JEFFERSON CITY, Missouri (LifeSiteNews) — The attorney general of Missouri issued new guidance on interventions for gender-confused individuals, including the country’s first restrictions on so-called “gender transitions” for adults.
In an emergency rule issued on Friday, Republican Attorney General Andrew Bailey announced restrictions to be placed on hormonal and surgical intervention for both children and adults experiencing gender confusion. The rule highlights such procedures as violations of the state’s Merchandising Practices Act.
“Individuals of any age experiencing gender dysphoria or related conditions should be able to and are able to obtain care in Missouri,” the document states. “Often this care takes the form of psychotherapy, also known as talk therapy, rather than any chemical or surgical intervention.”
“This emergency rule is necessary to protect the public health, safety, and welfare, and also to protect a compelling governmental interest as the attorney general is charged with protecting consumers, including minors, from harm and investigating fraud and abuse in the state’s health care payment system. Among other reasons, the recent immense increase in the use of these life-altering interventions, which have serious side effects, as well as the recent acknowledgment that these interventions are used in circumstances not supported by solid evidence, makes this issue time sensitive.”
Medical professionals and organizations are prohibited from administering drugs and surgery in the name of “gender affirmation” if they have not annually “assess[ed] whether the patient continues to have gender dysphoria” and “ensure[d] that, for at least the 3 most recent consecutive years, the patient has exhibited a medically documented, long-lasting, persistent and intense pattern of gender dysphoria.”
Other requirements prior to administering any so-called “gender affirming care” include “a full psychological or psychiatric assessment” with an emphasis on determining if a patient “has any mental health comorbidities” and taking necessary steps to ensure that the mental health issues have been resolved before resorting to hormonal and surgical intervention. Similar rules apply to diagnose and treat autism. Minors must also receive “comprehensive screening (at least annually) for social media addiction or compulsion” to determine whether his or her gender confusion is brought on by social contagion.
Additionally, medical professionals and centers must “assess (at least annually) whether the patient continues to have gender dysphoria” and present written and oral information to patients, including parents or guardians in the case of minors, with detailed information about the drugs and surgeries. Such information includes facts that puberty blockers and cross-sex hormones are “experimental” and “not approved by the Food and Drug Administration (FDA).” The document lists numerous research and official guidance from various countries which emphasize the limited data on long-term effects of such “treatments” and the negative impact which has been observed through available evidence.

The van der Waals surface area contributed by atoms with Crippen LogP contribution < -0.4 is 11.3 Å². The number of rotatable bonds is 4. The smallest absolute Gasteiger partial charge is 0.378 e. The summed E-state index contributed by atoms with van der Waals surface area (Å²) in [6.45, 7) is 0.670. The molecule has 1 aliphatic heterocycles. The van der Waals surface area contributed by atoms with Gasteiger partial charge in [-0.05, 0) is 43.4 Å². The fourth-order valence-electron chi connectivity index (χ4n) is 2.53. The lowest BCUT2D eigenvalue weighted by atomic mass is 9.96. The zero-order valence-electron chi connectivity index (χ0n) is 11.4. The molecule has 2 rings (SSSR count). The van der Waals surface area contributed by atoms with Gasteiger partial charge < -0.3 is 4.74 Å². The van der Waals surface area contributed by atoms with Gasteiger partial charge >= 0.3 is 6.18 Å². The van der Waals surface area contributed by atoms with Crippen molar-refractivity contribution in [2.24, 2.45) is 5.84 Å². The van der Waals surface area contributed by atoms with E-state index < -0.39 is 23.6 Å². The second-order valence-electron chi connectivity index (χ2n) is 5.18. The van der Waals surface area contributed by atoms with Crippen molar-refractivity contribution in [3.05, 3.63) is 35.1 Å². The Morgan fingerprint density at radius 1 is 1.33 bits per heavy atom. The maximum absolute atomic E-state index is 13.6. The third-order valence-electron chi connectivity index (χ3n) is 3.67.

Should medical professionals follow all the guidelines and patients are still intent on medical intervention, they are required to maintain records of “all adverse effects” which occur from the start of the patient’s “gender transition” through at least 15 years. Written informed consent must also be procured (from parents or guardians in the case of a minor) and renewed at least quarterly for the first three years of medical intervention and at least twice a year after.
“Any person or health organization providing a covered gender transition [sic] intervention to a patient (or referring a patient for such an intervention) shall document and retain in such patient’s records a detailed description of compliance with the provisions” outlined in the rule.
The order declares that failing to comply with the detailed regulations is “an unfair, deceptive, fraudulent, or otherwise unlawful practice,” but does not outline specific punishment for violators. Exceptions to the rule include necessary “treatment for a genetically or biochemically verifiable disorder of sex development.” Effective on April 27, the order is set to last roughly one year, expiring on February 6, 2024.
The detailed restrictions come a few weeks after Attorney General Bailey announced he would issue guidance on the procedures, sparked by a former employee at a pediatric gender clinic revealing shocking details of the “gender transition” process to the public.
Jamie Reed worked as a case manager at The Washington University Transgender Center at St. Louis Children’s Hospital until November, when she resigned in protest of what took place within the organization. Between 2020 and 2022, the center was responsible for over 600 “gender transitions” among Missouri’s minors, roughly 74% of whom were girls.
As previously reported by LifeSiteNews, Reed noted the significant role of social contagion in leading kids to pursue medical interventions for gender confusion. She discussed the numerous mental health issues which often accompanied the confusion, including bipolar disorder, PTSD, and schizophrenia. Many of the children who came into the clinic already suffering from serious mental and emotional ailments were presented with mutilation “as the solution” to their problems.
Contrary to popular media narratives, hormonal and surgical intervention for gender confusion has been shown to cause serious long-term mental and physical health problems, including increased suicidality and cardiac issues such as heart attacks and strokes.